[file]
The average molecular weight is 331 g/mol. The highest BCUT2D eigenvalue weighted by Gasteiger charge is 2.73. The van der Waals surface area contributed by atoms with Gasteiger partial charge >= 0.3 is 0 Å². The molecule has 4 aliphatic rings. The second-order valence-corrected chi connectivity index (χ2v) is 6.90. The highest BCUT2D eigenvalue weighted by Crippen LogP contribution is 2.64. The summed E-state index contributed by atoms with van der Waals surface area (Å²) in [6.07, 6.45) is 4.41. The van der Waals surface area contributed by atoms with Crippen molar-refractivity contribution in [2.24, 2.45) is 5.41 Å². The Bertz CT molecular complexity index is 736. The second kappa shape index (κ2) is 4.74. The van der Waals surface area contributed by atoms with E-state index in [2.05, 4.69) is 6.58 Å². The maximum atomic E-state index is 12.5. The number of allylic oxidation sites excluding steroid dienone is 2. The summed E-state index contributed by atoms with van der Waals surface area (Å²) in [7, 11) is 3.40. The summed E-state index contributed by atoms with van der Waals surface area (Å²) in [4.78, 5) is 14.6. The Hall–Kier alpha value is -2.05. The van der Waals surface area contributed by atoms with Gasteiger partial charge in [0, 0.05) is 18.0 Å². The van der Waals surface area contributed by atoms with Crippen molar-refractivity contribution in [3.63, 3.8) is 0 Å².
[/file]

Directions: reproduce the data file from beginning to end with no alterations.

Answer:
The average molecular weight is 331 g/mol. The highest BCUT2D eigenvalue weighted by Gasteiger charge is 2.73. The van der Waals surface area contributed by atoms with Gasteiger partial charge >= 0.3 is 0 Å². The molecule has 4 aliphatic rings. The second-order valence-corrected chi connectivity index (χ2v) is 6.90. The highest BCUT2D eigenvalue weighted by Crippen LogP contribution is 2.64. The summed E-state index contributed by atoms with van der Waals surface area (Å²) in [6.07, 6.45) is 4.41. The van der Waals surface area contributed by atoms with Crippen molar-refractivity contribution in [2.24, 2.45) is 5.41 Å². The Bertz CT molecular complexity index is 736. The second kappa shape index (κ2) is 4.74. The van der Waals surface area contributed by atoms with E-state index in [2.05, 4.69) is 6.58 Å². The maximum atomic E-state index is 12.5. The number of allylic oxidation sites excluding steroid dienone is 2. The summed E-state index contributed by atoms with van der Waals surface area (Å²) in [7, 11) is 3.40. The summed E-state index contributed by atoms with van der Waals surface area (Å²) in [4.78, 5) is 14.6. The Hall–Kier alpha value is -2.05. The van der Waals surface area contributed by atoms with Gasteiger partial charge in [0, 0.05) is 18.0 Å². The van der Waals surface area contributed by atoms with Crippen molar-refractivity contribution in [3.63, 3.8) is 0 Å².